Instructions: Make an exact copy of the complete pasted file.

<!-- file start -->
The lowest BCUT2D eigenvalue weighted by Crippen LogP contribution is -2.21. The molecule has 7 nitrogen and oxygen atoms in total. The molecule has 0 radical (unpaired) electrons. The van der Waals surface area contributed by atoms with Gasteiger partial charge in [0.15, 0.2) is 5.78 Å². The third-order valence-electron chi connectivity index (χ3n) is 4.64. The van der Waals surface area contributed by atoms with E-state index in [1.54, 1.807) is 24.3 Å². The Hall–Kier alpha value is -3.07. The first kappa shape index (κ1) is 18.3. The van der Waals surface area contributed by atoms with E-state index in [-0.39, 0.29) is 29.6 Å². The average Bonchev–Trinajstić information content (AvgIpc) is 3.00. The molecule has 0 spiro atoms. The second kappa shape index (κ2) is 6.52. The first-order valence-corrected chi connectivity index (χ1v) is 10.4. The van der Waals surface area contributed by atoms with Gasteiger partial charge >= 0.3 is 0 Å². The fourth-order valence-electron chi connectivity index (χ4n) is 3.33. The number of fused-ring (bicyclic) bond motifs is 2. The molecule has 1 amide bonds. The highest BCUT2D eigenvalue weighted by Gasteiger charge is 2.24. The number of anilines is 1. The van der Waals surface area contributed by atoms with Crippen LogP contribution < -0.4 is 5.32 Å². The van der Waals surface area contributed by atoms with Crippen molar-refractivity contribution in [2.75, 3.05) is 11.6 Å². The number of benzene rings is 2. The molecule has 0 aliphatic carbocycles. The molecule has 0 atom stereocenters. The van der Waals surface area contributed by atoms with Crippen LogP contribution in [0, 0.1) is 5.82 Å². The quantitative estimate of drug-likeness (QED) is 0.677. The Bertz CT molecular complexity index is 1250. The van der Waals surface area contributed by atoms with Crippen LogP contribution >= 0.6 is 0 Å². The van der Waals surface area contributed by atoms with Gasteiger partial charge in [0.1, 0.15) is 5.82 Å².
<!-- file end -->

The lowest BCUT2D eigenvalue weighted by Crippen LogP contribution is -2.21. The molecule has 7 nitrogen and oxygen atoms in total. The molecule has 0 radical (unpaired) electrons. The van der Waals surface area contributed by atoms with Gasteiger partial charge in [0.15, 0.2) is 5.78 Å². The third-order valence-electron chi connectivity index (χ3n) is 4.64. The van der Waals surface area contributed by atoms with E-state index in [1.54, 1.807) is 24.3 Å². The Hall–Kier alpha value is -3.07. The first kappa shape index (κ1) is 18.3. The van der Waals surface area contributed by atoms with E-state index in [-0.39, 0.29) is 29.6 Å². The average Bonchev–Trinajstić information content (AvgIpc) is 3.00. The molecule has 0 spiro atoms. The second kappa shape index (κ2) is 6.52. The first-order valence-corrected chi connectivity index (χ1v) is 10.4. The van der Waals surface area contributed by atoms with Gasteiger partial charge >= 0.3 is 0 Å². The fourth-order valence-electron chi connectivity index (χ4n) is 3.33. The number of fused-ring (bicyclic) bond motifs is 2. The molecule has 1 amide bonds. The highest BCUT2D eigenvalue weighted by Gasteiger charge is 2.24. The number of anilines is 1. The van der Waals surface area contributed by atoms with Crippen LogP contribution < -0.4 is 5.32 Å². The van der Waals surface area contributed by atoms with Crippen molar-refractivity contribution in [2.75, 3.05) is 11.6 Å². The number of benzene rings is 2. The molecule has 0 aliphatic carbocycles. The molecule has 0 atom stereocenters. The van der Waals surface area contributed by atoms with Crippen LogP contribution in [0, 0.1) is 5.82 Å². The quantitative estimate of drug-likeness (QED) is 0.677. The Bertz CT molecular complexity index is 1250. The van der Waals surface area contributed by atoms with Crippen LogP contribution >= 0.6 is 0 Å². The van der Waals surface area contributed by atoms with Gasteiger partial charge in [0.1, 0.15) is 5.82 Å².